I don’t like TV, but I love Hulu. Much like a DVR, it allows me to skip all the necessity of having to wait around for something I like to pop up on the screen and then watch it. I grew up on the stuff, but our relationship fell apart in much the same way that mine did with radio: having to stick around to hear people’s crappy playlists sucks. With Hulu, I can cut away time to watch a handful of shows on my own time without having to resort to piracy. But the ads on Hulu. The ads…
Now Hulu Plus users do have a right to complain. They pay monthly for the mostly TV-based content and instead of zero ads, they receive two to three per break, just like everyone else. There was a time when virtually every ad spot on Hulu was a to-the-point fifteen second spot that got you back into the show quick, but now these are becoming progressively longer. Also: the disappearance of long-form of commercials as a way to skip ad breaks altogether.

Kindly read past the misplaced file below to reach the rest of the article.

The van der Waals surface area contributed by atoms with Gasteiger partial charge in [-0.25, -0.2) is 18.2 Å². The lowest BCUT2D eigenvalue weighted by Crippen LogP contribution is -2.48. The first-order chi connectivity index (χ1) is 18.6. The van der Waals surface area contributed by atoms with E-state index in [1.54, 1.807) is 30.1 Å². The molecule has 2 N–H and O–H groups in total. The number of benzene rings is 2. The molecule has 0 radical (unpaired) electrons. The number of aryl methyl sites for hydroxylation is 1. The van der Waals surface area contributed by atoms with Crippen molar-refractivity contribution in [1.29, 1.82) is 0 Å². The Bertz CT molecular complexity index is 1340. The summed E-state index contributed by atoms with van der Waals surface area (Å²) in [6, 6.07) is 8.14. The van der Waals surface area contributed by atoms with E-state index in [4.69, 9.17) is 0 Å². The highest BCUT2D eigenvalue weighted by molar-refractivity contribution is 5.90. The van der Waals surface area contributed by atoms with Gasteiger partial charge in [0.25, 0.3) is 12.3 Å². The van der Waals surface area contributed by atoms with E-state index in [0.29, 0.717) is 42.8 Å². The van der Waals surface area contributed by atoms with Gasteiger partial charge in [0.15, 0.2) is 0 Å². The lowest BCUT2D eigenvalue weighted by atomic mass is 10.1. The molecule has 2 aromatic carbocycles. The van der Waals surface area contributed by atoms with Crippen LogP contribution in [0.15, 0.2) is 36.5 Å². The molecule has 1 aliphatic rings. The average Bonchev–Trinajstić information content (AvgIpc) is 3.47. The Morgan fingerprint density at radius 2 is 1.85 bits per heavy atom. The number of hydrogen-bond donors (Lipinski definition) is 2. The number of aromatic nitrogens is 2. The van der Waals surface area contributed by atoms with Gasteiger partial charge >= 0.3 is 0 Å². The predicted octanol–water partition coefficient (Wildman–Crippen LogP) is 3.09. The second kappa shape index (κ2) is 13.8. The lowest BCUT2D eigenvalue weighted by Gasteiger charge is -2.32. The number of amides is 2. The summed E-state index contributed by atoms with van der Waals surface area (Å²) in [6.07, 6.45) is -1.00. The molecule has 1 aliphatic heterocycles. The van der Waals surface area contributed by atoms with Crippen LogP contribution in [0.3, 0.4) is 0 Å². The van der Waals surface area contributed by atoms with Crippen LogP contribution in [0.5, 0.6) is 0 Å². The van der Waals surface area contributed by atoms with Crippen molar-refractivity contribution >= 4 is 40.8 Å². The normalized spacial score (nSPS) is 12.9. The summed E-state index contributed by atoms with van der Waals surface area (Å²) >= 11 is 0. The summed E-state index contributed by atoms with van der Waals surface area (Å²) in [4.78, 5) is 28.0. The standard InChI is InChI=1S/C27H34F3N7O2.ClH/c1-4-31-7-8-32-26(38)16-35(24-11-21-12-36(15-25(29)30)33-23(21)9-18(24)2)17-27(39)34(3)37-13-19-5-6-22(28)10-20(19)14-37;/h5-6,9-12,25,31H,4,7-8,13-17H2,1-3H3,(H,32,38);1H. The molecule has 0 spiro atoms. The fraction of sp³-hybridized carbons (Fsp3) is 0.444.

But everyone hates Hulu’s ads, that’s not really a surprise; the surprise to me is that after watching Hulu for three and a half years now, Hulu still thinks I’m an 18-35 year woman with kids. I don’t know what demos Hulu does well in, but apparently I’m the most common denominator. For years, my shows have been stuffed with Glade commercials, PlaySkool ads (like the one seen above), fragrance and perfume spots, and skin care products. My favorite stores are, apparently, Target and JCPenney.
Attempts to tame the Hulu Ad Tailor have been lackluster. In the corner of each ad, you can let it know whether it was relevant to your or not. After a few rounds of this, and then tests through a multiple of shows, it finally showed me a PSVita spot, more ads about cars that a small-sized family would enjoy, ads featuring newlyweds in everyday scenarios, and even more ads with children in them. It’s not even that I’m anti-children, it’s that their appearance in any advertising materials takes said product off my ‘want to get this stupid thing’ radar immediately.
I have no idea why Hulu wants to box me up so badly, but if you want me to engage with the service more, show me things I actually want to purchase.
And no, it can’t be Parenthood’s fault. Obviously it’s not that.